Strand bookstore owner fights against New York City landmark status

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Michelle Charlesworth reports on the decision on whether to grant landmark status to an iconic bookstore.

New York City's Landmarks Commission on Tuesday held a hearing on whether to grant landmark status to the building that houses an iconic bookstore -- a designation the owner adamantly says she does not want.

Nancy Bass Wyden, whose family as owned The Strand in Greenwich Village for 91 years, spoke at the landmarks preservation hearing.

"The richest man in America, who's a direct competitor, has just been handed $3 billion in subsidies," she said, referring to Amazon CEO Jeff Bezos' deal to bring a headquarters to Queens. "I'm not asking for money or a tax rebate. Just leave me alone."

She says landmark status would require extra renovation and maintenance costs that will drive her out of business.

She is pleading to be left alone and unencumbered by the landmark status she says the building does not need and argues would be "like a noose."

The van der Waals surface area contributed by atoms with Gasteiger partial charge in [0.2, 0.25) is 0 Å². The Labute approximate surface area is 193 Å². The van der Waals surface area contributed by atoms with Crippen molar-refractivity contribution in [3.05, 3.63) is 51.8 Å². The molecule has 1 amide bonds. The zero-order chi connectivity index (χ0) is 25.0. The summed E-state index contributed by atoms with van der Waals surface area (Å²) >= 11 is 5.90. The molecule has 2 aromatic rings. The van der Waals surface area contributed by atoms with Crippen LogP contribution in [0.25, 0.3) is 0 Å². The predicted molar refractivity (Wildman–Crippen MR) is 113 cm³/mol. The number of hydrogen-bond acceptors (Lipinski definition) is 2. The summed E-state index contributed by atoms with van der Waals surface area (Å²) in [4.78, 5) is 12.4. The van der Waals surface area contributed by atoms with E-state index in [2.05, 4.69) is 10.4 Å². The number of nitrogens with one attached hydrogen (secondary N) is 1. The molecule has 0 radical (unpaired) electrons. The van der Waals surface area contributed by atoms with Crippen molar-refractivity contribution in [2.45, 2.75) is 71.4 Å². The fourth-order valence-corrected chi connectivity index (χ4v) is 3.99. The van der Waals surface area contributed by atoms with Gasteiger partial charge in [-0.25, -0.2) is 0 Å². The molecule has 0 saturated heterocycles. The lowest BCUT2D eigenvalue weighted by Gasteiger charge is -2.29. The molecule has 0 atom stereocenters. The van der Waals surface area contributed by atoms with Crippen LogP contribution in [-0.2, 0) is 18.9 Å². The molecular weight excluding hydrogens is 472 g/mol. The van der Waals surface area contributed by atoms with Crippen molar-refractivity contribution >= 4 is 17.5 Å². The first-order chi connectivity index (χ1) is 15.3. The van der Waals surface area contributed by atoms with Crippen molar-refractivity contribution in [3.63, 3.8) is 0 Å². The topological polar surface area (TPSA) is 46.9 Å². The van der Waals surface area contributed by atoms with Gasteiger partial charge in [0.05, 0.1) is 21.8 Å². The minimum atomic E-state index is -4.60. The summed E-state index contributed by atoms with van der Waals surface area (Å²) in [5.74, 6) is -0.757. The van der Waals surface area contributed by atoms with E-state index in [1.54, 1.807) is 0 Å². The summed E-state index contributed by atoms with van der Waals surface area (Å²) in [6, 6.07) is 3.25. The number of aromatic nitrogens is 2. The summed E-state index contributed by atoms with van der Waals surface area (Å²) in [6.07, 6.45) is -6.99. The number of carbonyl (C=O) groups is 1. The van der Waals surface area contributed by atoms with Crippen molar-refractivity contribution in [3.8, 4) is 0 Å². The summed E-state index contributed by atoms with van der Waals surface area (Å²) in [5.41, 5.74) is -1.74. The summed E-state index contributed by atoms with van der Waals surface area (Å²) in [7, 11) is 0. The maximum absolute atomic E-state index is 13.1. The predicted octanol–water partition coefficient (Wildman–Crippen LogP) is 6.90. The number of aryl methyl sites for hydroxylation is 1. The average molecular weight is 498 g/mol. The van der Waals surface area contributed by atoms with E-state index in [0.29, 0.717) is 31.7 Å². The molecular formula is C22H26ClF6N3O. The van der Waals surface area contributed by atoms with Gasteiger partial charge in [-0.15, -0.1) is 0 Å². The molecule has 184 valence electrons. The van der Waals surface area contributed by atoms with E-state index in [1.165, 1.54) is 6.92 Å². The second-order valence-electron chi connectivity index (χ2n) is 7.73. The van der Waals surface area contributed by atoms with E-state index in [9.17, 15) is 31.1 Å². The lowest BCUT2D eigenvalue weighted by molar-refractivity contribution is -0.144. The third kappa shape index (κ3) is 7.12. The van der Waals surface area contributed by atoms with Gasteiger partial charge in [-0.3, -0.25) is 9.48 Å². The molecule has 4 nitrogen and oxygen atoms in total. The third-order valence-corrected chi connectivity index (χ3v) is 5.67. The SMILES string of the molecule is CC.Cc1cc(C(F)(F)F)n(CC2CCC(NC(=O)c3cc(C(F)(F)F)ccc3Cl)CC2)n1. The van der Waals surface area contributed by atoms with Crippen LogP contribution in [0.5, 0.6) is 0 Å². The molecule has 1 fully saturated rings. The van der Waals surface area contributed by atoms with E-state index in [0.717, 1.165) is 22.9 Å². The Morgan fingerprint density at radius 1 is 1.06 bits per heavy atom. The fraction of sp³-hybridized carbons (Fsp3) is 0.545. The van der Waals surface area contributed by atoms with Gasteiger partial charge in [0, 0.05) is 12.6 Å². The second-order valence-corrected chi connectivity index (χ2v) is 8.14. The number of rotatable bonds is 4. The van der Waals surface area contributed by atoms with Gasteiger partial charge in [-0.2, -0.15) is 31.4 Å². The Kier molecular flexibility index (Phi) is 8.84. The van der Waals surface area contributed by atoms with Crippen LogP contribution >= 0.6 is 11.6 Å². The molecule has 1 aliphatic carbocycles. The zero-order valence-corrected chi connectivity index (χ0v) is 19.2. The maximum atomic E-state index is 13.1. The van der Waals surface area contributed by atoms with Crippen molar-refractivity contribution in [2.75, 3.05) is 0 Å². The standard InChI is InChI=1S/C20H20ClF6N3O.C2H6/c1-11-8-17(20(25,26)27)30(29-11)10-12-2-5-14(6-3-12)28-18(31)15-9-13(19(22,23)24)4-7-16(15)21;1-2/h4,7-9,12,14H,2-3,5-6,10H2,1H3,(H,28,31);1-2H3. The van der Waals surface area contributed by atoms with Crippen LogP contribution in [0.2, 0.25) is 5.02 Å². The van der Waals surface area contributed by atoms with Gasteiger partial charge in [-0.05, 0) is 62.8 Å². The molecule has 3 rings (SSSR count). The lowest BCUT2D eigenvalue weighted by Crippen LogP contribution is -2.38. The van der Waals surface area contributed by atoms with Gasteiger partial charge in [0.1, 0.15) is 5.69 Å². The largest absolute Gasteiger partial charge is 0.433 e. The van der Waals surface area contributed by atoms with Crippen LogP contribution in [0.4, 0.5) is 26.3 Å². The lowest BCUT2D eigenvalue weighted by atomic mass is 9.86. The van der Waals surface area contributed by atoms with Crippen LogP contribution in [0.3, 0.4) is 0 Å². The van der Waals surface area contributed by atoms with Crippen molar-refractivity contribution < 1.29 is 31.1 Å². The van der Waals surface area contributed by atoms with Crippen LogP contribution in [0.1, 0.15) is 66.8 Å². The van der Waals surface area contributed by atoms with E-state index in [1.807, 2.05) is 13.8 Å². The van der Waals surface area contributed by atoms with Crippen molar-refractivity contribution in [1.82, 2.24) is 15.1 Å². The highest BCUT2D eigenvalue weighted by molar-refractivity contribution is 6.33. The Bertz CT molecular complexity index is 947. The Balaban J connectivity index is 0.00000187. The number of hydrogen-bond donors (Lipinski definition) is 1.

She said an effort to "save" her building would kill the very store that has made it an unofficial iconic landmark, citing bureaucracy, red tape and costs she says come with making any change inside or outside the building in an industry that operates on "very small margins."

The store has been in the present location of East 12th Street and Broadway for more than 60 years, in a building the Bass Wyden's father bought in 1996.

The New York City Landmarks Commission heard testimony against landmark designation from a dozen people and will hear more testimony at a later date.

The timetable for a decision is not yet known.

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businessbooksbusinessNew York CityGreenwich VillageManhattan
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